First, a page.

MaritimeNews ® 16-Jan-2019 16:55
Illustration. Image Courtesy: Pixabay under CC0 Creative Commons license
The introduction of automation in global transport will be evolutionary, rather than revolutionary and despite high levels of automation, qualified human resources with the right skill sets will still be needed in the foreseeable future, a new report produced by the World Maritime University finds.
Specifically, the report entitled “Transport 2040: Automation Technology Employment – the Future of Work” says that autonomous ships will not replace conventional cargo ships which could result in the loss of seafarer jobs.
The task of seafarers will change to more digital ones, especially in operations monitoring and system management and in less operational work. As pointed out, the seafarer of the future will benefit by combining maritime skills with the digital ones.
When it comes to the port sector, the workforce in ports needs training and reskilling. Although port automation is developing rapidly, some automation processes in ports still face considerable technical impediments, according to the report.
Apart from the seaborne sector, the report focuses on other major transport sectors, investigating how the global transport industry will change as a result of automation and advanced technologies, forecasting and analyzing trends and developments with an emphasis on the implications for jobs and employment.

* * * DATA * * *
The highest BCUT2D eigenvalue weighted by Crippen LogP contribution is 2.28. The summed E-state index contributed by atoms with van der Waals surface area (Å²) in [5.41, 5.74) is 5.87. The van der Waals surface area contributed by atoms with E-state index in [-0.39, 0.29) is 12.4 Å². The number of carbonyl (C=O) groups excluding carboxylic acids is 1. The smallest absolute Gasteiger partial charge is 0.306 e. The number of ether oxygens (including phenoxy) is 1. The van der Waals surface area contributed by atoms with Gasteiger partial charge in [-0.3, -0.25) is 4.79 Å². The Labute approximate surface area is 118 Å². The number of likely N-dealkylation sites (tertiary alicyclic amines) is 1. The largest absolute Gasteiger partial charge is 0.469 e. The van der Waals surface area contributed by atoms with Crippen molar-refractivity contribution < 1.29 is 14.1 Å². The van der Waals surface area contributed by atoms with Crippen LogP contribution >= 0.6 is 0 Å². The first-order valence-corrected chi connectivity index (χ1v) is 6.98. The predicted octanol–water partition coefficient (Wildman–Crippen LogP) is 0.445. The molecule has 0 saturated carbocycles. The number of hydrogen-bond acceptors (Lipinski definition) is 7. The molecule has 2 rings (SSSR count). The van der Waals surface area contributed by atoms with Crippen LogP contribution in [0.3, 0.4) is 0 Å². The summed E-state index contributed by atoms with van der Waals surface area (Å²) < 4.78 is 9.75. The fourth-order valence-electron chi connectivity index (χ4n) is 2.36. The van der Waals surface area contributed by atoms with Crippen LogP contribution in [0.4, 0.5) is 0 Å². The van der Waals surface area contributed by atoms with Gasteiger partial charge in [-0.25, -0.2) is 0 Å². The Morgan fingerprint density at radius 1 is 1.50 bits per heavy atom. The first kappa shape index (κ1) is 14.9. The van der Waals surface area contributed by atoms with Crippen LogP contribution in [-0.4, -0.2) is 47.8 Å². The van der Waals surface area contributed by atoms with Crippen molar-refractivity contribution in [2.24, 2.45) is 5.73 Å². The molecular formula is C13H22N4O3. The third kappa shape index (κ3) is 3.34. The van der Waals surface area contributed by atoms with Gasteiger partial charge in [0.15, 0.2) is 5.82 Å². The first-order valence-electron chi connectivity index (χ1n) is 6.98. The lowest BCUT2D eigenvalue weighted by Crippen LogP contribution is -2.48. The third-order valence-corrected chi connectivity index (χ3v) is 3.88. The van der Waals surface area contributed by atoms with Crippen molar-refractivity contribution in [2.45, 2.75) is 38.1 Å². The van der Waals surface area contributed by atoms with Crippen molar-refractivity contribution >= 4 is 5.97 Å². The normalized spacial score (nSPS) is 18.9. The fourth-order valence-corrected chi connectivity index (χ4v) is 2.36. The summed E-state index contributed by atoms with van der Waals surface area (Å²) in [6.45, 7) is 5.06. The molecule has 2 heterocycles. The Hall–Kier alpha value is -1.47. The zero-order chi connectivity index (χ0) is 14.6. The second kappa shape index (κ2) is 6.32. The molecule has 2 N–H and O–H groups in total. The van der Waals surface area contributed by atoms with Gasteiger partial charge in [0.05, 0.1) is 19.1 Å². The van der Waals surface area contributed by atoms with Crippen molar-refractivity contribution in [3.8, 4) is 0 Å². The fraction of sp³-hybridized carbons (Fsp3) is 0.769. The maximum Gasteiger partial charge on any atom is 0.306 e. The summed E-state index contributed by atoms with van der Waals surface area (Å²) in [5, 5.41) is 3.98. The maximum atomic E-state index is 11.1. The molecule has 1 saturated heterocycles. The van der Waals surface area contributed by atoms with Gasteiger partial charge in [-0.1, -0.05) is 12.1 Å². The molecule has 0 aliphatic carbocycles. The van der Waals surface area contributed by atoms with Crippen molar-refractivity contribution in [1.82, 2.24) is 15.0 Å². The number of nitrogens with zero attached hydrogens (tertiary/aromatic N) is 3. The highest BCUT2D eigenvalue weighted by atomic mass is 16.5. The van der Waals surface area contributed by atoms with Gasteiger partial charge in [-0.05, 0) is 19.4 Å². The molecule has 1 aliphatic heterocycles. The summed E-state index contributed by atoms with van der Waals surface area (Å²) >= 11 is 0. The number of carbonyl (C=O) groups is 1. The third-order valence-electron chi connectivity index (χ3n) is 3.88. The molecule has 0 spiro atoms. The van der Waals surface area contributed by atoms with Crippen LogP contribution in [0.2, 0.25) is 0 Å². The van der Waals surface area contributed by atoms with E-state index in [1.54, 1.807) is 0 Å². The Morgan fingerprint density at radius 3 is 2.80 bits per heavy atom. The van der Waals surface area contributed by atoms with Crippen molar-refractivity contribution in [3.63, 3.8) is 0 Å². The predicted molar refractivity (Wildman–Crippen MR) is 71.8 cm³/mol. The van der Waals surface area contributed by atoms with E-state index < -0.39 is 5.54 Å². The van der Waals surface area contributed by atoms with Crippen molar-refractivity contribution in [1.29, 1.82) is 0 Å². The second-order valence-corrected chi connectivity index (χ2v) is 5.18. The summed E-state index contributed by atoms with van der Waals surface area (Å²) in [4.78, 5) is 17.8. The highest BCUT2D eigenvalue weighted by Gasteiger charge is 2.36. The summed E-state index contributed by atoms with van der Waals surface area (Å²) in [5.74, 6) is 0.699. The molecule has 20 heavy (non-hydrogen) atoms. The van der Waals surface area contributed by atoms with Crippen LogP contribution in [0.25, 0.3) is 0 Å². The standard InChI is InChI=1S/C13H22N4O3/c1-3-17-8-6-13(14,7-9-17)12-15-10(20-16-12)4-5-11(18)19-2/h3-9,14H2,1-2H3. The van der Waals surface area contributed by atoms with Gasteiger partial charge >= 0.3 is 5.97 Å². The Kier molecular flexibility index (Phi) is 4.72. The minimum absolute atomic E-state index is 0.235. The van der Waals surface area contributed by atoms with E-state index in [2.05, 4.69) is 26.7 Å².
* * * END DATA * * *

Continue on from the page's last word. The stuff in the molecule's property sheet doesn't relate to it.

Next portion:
Key findings indicate that technological advances are inevitable, but will be gradual and vary by region. Workers will be affected in different ways based on their skill levels and the varying degrees of preparedness of different countries. Case studies, as well as comparisons of autonomy scales and automation potential for job profiles in transport provide insight to the future of work.
Regarding maritime transport, the report looks at seventeen countries more specifically to assess how prepared they are for technical innovation.
The report notes that new technologies and automation are impacting transport sector workers through both the displacement and creation of jobs, and may result in difficult transitions for many employed in the transportation sector. The future of work needs to ensure that workers are suitably qualified and re-trained to effectively master new technologies and higher levels of automation.
Kitack Lim, International Maritime Organization (IMO) Secretary-General, opened the launch event on January 15 noting that integrating new and advancing technologies in the regulatory framework for the shipping industry is a key strategic direction for IMO.
“Member States and the industry need to anticipate the impact these changes may have and how they will be addressed,” he stated.
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